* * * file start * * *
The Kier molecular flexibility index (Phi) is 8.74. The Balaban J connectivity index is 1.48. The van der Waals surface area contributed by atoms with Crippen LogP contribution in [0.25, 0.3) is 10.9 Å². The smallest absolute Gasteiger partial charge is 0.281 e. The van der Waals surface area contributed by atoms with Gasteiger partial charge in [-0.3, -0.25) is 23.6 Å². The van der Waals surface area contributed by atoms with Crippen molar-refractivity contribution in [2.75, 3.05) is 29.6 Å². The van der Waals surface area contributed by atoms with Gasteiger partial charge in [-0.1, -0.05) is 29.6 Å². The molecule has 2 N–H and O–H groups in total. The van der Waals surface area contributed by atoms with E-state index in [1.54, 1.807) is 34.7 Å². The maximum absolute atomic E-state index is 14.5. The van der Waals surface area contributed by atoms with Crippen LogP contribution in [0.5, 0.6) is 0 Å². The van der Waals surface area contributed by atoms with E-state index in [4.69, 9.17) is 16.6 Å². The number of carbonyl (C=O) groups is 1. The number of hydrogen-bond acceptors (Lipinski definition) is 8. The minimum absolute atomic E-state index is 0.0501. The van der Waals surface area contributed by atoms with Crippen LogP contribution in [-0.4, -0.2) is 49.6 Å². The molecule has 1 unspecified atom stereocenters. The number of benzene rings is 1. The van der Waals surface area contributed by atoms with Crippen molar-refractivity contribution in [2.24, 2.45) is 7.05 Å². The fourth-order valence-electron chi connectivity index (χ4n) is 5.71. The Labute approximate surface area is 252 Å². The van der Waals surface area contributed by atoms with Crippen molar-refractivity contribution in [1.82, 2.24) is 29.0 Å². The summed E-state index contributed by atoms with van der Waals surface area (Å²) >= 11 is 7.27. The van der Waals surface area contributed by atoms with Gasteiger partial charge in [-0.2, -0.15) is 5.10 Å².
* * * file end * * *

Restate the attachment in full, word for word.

The Kier molecular flexibility index (Phi) is 8.74. The Balaban J connectivity index is 1.48. The van der Waals surface area contributed by atoms with Crippen LogP contribution in [0.25, 0.3) is 10.9 Å². The smallest absolute Gasteiger partial charge is 0.281 e. The van der Waals surface area contributed by atoms with Gasteiger partial charge in [-0.3, -0.25) is 23.6 Å². The van der Waals surface area contributed by atoms with Crippen molar-refractivity contribution in [2.75, 3.05) is 29.6 Å². The van der Waals surface area contributed by atoms with Gasteiger partial charge in [-0.1, -0.05) is 29.6 Å². The molecule has 2 N–H and O–H groups in total. The van der Waals surface area contributed by atoms with E-state index in [1.54, 1.807) is 34.7 Å². The maximum absolute atomic E-state index is 14.5. The van der Waals surface area contributed by atoms with Crippen LogP contribution in [0.5, 0.6) is 0 Å². The van der Waals surface area contributed by atoms with E-state index in [4.69, 9.17) is 16.6 Å². The number of carbonyl (C=O) groups is 1. The number of hydrogen-bond acceptors (Lipinski definition) is 8. The minimum absolute atomic E-state index is 0.0501. The van der Waals surface area contributed by atoms with Crippen LogP contribution in [-0.4, -0.2) is 49.6 Å². The molecule has 1 unspecified atom stereocenters. The number of benzene rings is 1. The van der Waals surface area contributed by atoms with Crippen molar-refractivity contribution in [2.24, 2.45) is 7.05 Å². The fourth-order valence-electron chi connectivity index (χ4n) is 5.71. The Labute approximate surface area is 252 Å². The van der Waals surface area contributed by atoms with Crippen molar-refractivity contribution in [1.82, 2.24) is 29.0 Å². The summed E-state index contributed by atoms with van der Waals surface area (Å²) >= 11 is 7.27. The van der Waals surface area contributed by atoms with Gasteiger partial charge in [-0.2, -0.15) is 5.10 Å².